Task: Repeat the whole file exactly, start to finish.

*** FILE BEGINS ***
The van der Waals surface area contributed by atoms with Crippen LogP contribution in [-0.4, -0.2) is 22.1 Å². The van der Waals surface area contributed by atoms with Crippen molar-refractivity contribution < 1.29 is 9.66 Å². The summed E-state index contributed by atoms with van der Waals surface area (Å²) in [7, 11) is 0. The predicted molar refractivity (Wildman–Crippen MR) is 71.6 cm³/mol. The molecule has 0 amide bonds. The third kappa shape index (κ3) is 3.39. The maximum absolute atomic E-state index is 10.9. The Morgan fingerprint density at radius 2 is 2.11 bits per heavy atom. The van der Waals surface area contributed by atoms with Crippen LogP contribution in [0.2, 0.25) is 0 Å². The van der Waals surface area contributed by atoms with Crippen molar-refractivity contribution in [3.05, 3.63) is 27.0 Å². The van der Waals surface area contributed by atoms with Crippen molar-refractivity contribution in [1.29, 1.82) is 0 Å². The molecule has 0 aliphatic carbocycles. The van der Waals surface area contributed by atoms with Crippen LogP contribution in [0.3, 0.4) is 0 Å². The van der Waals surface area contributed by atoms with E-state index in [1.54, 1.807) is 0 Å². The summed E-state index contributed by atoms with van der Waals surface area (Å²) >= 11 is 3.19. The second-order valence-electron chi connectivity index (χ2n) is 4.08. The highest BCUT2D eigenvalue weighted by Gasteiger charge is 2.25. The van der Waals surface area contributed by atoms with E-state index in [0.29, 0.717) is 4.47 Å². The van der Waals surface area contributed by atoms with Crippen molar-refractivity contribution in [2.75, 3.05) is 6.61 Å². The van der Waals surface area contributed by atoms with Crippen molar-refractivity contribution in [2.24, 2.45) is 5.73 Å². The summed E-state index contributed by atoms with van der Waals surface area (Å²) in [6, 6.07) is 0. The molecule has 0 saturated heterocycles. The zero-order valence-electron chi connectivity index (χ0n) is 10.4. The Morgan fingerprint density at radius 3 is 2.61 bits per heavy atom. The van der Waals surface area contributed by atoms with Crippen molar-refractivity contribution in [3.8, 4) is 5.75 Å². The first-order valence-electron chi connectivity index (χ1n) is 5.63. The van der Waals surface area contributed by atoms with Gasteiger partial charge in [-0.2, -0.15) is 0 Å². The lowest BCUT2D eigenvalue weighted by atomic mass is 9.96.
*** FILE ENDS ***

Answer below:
The van der Waals surface area contributed by atoms with Crippen LogP contribution in [-0.4, -0.2) is 22.1 Å². The van der Waals surface area contributed by atoms with Crippen molar-refractivity contribution < 1.29 is 9.66 Å². The summed E-state index contributed by atoms with van der Waals surface area (Å²) in [7, 11) is 0. The predicted molar refractivity (Wildman–Crippen MR) is 71.6 cm³/mol. The molecule has 0 amide bonds. The third kappa shape index (κ3) is 3.39. The maximum absolute atomic E-state index is 10.9. The Morgan fingerprint density at radius 2 is 2.11 bits per heavy atom. The van der Waals surface area contributed by atoms with Crippen LogP contribution in [0.2, 0.25) is 0 Å². The van der Waals surface area contributed by atoms with Crippen molar-refractivity contribution in [3.05, 3.63) is 27.0 Å². The van der Waals surface area contributed by atoms with Crippen molar-refractivity contribution in [1.29, 1.82) is 0 Å². The molecule has 0 aliphatic carbocycles. The van der Waals surface area contributed by atoms with Crippen LogP contribution in [0.3, 0.4) is 0 Å². The van der Waals surface area contributed by atoms with E-state index in [1.54, 1.807) is 0 Å². The summed E-state index contributed by atoms with van der Waals surface area (Å²) >= 11 is 3.19. The second-order valence-electron chi connectivity index (χ2n) is 4.08. The highest BCUT2D eigenvalue weighted by Gasteiger charge is 2.25. The van der Waals surface area contributed by atoms with E-state index in [0.29, 0.717) is 4.47 Å². The van der Waals surface area contributed by atoms with Crippen molar-refractivity contribution in [2.75, 3.05) is 6.61 Å². The van der Waals surface area contributed by atoms with Crippen molar-refractivity contribution in [2.24, 2.45) is 5.73 Å². The summed E-state index contributed by atoms with van der Waals surface area (Å²) in [6, 6.07) is 0. The molecule has 0 saturated heterocycles. The zero-order valence-electron chi connectivity index (χ0n) is 10.4. The Morgan fingerprint density at radius 3 is 2.61 bits per heavy atom. The van der Waals surface area contributed by atoms with Crippen molar-refractivity contribution in [3.8, 4) is 5.75 Å². The first-order valence-electron chi connectivity index (χ1n) is 5.63. The van der Waals surface area contributed by atoms with Gasteiger partial charge in [-0.2, -0.15) is 0 Å². The lowest BCUT2D eigenvalue weighted by atomic mass is 9.96.